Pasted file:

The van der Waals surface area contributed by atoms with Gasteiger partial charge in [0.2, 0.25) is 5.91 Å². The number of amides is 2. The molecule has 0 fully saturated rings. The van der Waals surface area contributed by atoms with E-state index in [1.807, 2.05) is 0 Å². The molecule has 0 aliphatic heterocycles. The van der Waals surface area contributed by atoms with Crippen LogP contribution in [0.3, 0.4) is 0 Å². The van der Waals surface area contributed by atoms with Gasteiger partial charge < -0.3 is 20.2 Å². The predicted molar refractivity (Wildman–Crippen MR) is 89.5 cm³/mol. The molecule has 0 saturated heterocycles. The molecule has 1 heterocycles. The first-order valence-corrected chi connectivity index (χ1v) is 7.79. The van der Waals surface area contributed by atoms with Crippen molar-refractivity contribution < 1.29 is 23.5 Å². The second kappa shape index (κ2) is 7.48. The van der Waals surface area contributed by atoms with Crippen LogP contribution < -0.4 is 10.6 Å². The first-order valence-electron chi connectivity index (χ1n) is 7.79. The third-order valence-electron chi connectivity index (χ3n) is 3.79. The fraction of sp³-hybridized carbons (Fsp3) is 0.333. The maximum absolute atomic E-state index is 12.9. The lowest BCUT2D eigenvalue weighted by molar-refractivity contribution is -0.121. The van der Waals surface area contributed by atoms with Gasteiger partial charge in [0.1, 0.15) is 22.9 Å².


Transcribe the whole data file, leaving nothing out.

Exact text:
The van der Waals surface area contributed by atoms with Gasteiger partial charge in [0.2, 0.25) is 5.91 Å². The number of amides is 2. The molecule has 0 fully saturated rings. The van der Waals surface area contributed by atoms with E-state index in [1.807, 2.05) is 0 Å². The molecule has 0 aliphatic heterocycles. The van der Waals surface area contributed by atoms with Crippen LogP contribution in [0.3, 0.4) is 0 Å². The van der Waals surface area contributed by atoms with Gasteiger partial charge < -0.3 is 20.2 Å². The predicted molar refractivity (Wildman–Crippen MR) is 89.5 cm³/mol. The molecule has 0 saturated heterocycles. The molecule has 1 heterocycles. The first-order valence-corrected chi connectivity index (χ1v) is 7.79. The van der Waals surface area contributed by atoms with Crippen molar-refractivity contribution < 1.29 is 23.5 Å². The second kappa shape index (κ2) is 7.48. The van der Waals surface area contributed by atoms with Crippen LogP contribution < -0.4 is 10.6 Å². The first-order valence-electron chi connectivity index (χ1n) is 7.79. The third-order valence-electron chi connectivity index (χ3n) is 3.79. The fraction of sp³-hybridized carbons (Fsp3) is 0.333. The maximum absolute atomic E-state index is 12.9. The lowest BCUT2D eigenvalue weighted by molar-refractivity contribution is -0.121. The van der Waals surface area contributed by atoms with Gasteiger partial charge in [0.1, 0.15) is 22.9 Å².